To: RightWhale; betty boop
Thank you so much for your reply!
There are limits, math theorems that cannot be proved within math. Ultimately we cannot know.
Seems like every discipline has things which we can know, things which we do not yet know, and things which we can never know.
Concerning the unknowable - in mathematics, we have Gödel's Incompleteness Theorems. In physics, we have Heisenberg's Uncertainty Principle. And in the historical sciences - evolution, archeology, anthropology, Egyptology - we have an incomplete record of evidence.
To me, all of these are cautions which attach to the value of evidence and/or work product - but not to the value of the discipline itself.
My copy of the new Goedel book just arrived. Incompleteness: The Proof and Paradox of Kurt Godel by Rebecca Goldstein. It is highly recommended as the author is a good writer and an actual philosophy of science prof. I have read the first couple pages and already it is getting heavy. This will be good; Goedel is variously estimated as the greatest logician since Aristotle.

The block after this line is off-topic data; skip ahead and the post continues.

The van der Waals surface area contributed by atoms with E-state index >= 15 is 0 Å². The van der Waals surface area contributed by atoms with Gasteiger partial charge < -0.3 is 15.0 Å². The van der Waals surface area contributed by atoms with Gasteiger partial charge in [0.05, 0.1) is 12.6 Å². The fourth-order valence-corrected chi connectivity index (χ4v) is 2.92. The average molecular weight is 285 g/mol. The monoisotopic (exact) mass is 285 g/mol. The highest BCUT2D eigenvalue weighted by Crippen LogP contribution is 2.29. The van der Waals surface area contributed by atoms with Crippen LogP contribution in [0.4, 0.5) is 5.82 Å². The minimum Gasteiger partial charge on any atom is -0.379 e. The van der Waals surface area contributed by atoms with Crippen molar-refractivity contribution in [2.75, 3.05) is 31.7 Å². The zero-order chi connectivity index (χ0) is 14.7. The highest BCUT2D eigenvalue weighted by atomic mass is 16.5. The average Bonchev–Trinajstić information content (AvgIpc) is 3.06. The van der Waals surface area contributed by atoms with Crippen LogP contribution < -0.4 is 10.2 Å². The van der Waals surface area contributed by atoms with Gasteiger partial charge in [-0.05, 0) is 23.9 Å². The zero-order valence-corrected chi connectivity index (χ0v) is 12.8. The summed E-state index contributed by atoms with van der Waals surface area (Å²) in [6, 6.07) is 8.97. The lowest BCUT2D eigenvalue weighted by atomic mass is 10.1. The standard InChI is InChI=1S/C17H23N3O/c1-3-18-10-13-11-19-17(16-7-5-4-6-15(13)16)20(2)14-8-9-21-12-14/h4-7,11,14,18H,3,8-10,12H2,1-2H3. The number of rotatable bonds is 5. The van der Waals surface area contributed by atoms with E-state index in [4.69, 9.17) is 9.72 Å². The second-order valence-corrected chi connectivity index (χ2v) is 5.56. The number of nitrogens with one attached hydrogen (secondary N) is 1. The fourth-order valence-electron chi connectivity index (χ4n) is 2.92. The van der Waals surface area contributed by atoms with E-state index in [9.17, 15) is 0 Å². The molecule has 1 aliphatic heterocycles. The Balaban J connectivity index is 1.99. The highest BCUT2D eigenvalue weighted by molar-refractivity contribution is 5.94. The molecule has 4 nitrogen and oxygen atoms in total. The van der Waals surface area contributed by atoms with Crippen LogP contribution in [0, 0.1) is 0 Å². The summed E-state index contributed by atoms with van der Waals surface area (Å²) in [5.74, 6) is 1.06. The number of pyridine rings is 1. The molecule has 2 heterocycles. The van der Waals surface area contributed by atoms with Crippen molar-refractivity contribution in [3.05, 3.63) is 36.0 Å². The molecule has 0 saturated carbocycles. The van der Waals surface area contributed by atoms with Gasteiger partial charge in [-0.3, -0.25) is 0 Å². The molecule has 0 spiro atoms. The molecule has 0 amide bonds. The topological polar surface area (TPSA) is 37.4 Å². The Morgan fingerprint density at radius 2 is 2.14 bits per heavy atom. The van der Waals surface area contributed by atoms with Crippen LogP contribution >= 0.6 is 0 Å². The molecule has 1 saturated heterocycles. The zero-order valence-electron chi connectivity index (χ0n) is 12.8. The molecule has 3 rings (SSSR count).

posted on 03/16/2005 11:33:27 AM PST
(Please correct if cosmic balance requires.)
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